Vicky Andrews finds comfort in a grown-up German-inspired beerhall
IF you’ve ever been dragged out on a hen or stag do in the city centre, it’s highly likely that you ended up dancing on top of a sticky table at one of the infamous Bierkellers, pints slopping everywhere, elbows flailing around to ‘umpa-umpa-um-pa-pa’ like a drunk turkey. ‘What can you play?’ sings The Music Man. Well, in my case I played a cocktail straw in the shape of a penis after my friends made a crafty little switch while I was in the toilet. They found it pant-wettingly hilarious. I swore a lot.
Alpine comfort food and Europe’s finest beers without all that ‘umpa’ nonsense. Simply wunderbar.
The good news is that Alberts Schenke is nothing like that.
Named after Prince Albert but with no connection to willies at all, the ‘Bier Halle & Cook Haus’ is inspired by Bavarian beer halls; Schenke means pub or tavern in German. Set inside the historic Casartelli building on the corner of Duke and Hanover Streets, it’s an elevated and cosy spec with vast windows and rustic furniture. Tables are elegantly dressed with pink flowers and candles, next to sturdy benches and bar stools for weary shoppers. There are some über-cool quirks in the haus too; pictures of the Bavarian-born monarch, an upright piano and a centrepiece of hot coals. Imagine a fireside welcome, Alpine comfort food and Europe’s finest beers without all that ‘umpa’ nonsense. Simply wunderbar.
On the evening we visit, the air is filled with sizzling temptation. Cook Haus plates brimming with raclette burgers, flatbread kebabs, bratwurst sausages and sirloin steaks glide up from the kitchen stairwell and are waltzed across the floor to eager diners. Service is as perfect as a Viennese whirl and I’m impressed when our host recommends the last remaining schnitzel royal from yesterday’s daily specials. My first choice would have been slow-roasted pork knuckle, but it’s a decent excuse to come back on a Saturday.
With twenty taps including beer, cider, local cask ales and their own pure pilsner, Liverpool Rein, there’s no excuse to stay dry here until Oktoberfest. Alberts also boasts Alpine wines, Japanese whisky, Audemus pink pepper gin, Fritz Kola and artisan schnapps made on site. If you’re bold enough to order one of those big frothy-headed steins that needs two hands to steady it, don’t ask the staff to top it up. It’s meant to be like that, you dummkopf.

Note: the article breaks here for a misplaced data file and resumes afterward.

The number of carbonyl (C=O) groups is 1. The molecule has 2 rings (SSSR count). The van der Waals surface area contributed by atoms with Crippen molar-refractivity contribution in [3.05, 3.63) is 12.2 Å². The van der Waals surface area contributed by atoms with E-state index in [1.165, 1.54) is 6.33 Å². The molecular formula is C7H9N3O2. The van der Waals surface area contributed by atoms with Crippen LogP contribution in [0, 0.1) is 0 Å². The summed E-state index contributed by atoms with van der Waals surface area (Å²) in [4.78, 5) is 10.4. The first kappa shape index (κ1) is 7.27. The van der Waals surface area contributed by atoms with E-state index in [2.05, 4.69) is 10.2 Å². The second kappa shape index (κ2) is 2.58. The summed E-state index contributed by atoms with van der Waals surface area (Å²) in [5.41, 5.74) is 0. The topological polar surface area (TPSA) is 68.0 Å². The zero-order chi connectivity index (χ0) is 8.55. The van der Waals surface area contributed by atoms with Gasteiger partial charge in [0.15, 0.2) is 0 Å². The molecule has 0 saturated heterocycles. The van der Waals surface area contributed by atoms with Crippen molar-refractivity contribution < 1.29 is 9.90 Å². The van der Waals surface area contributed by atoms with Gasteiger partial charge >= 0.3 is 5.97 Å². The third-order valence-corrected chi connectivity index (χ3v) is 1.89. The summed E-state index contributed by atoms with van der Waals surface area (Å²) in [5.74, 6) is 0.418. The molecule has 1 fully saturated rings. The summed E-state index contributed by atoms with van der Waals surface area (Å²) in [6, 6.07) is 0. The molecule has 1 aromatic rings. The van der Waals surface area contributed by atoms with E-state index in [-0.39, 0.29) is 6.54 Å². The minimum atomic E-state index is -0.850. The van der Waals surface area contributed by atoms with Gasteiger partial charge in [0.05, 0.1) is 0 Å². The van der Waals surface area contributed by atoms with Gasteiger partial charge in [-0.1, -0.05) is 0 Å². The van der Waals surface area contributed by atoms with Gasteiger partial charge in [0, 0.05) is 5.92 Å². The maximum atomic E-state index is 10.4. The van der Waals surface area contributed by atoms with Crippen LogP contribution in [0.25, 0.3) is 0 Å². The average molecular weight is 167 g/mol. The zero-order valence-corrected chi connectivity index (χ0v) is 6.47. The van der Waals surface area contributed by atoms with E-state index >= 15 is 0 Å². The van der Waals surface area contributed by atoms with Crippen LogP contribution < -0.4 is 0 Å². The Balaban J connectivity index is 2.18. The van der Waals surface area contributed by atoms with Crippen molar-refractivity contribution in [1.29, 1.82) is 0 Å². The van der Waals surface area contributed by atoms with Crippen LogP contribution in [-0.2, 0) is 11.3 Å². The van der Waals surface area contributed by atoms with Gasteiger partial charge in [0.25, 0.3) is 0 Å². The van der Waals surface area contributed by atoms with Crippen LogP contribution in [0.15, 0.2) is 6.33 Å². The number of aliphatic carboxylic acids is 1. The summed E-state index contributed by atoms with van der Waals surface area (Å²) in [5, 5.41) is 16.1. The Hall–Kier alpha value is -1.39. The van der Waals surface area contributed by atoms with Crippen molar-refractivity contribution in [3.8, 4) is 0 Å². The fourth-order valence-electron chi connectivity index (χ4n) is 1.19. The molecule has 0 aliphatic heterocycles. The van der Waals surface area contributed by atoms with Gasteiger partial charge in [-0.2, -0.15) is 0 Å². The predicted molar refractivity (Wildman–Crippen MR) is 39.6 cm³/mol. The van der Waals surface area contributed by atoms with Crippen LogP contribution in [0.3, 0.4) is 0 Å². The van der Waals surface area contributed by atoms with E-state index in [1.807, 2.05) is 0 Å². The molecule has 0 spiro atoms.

Scottish Thistly Cross ginger cider (£4.80) is as feisty as the name suggests and almost makes up for the lack of a single gluten-free lager. Beer flights are available for all you brew dogs, but a simple bottle of Augustiner Edelstoff (£5.20) is a faultless match for the freshly baked pretzel with Gouda cheese, mixed pickles and sweet mustard (£3.95). I could easily have left Albert’s satisfied after just drinks and snacks if I could guarantee a return visit for what must be one of life’s simplest but greatest pleasures: cold beer and salty, warm pretzels. Pitcher perfect.
Main courses suggest that Angela Merkel should be paying this place for dragging the Black Forest out of the frozen dessert section and into the fine-dining halle of fame. The Black Forest salad with chicken breast (£12.45) is a deep and delicious dish to get lost in. Dry-cured smoked ham lies on a bed of baby gem lettuce scattered with fleshy sweet figs, creamy chèvre and a side of pretzel chips. I don’t know if my mind is playing tricks on me, but I swear I can taste a hint of cherry in the green herb dressing. I need to stop thinking about cake.
That aforementioned schnitzel royal (£14.95) reveals tender chicken breast stuffed with melted Comté cheese and wrapped in that divine Black Forest ham, all pan-fried with a crisp crumb. Potatoes roasted in rosemary and garlic are crunchy on the outside with a fluffy centre that soaks up a silky mushroom and Marsala sauce. Despite disapproving looks, I eat up two whole sticky baked garlic cloves. That should keep the wolves at bay.
In a Brothers Grimm twist, Black Forest gateau is nowhere to be seen on the dessert menu. Neither the ‘gluten-free torte’ nor the home-brewed schnapps can be confirmed free of wheat or cross contamination, so the GFGF (gluten-free girlfriend) has to sup another cider as I devour an apple strudel (£5.95). Smooth vanilla ice cream melts into delicate pastry with a decadent, spicy filling, all showered in cinnamon. It’s as good as any I have tasted in Austria or the world.
Reluctant to step out into the rain, we watch a group of shivering hens in badly judged footwear searching the streets for their next watering hole. I hope Albert’s doesn’t make it onto their list. Queen Victoria would not be amused – and neither would I.
Alberts Schenke, 16 Hanover Street, L1 4AA
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All scored reviews are unannounced, impartial, paid for by Confidential and completely independent of any commercial relationship. Venues are rated against the best examples of their type: 1-5: saw your leg off and eat it, 6-9: Netflix and chill, 10-11: if you're passing, 12-13: good, 14-15: very good, 16-17: excellent, 18-19: pure class, 20: cooked by God him/herself.
Pretzel, cheese and pickles 7, Black Forest salad 8, schnitzel royal 8, apple strudel 9
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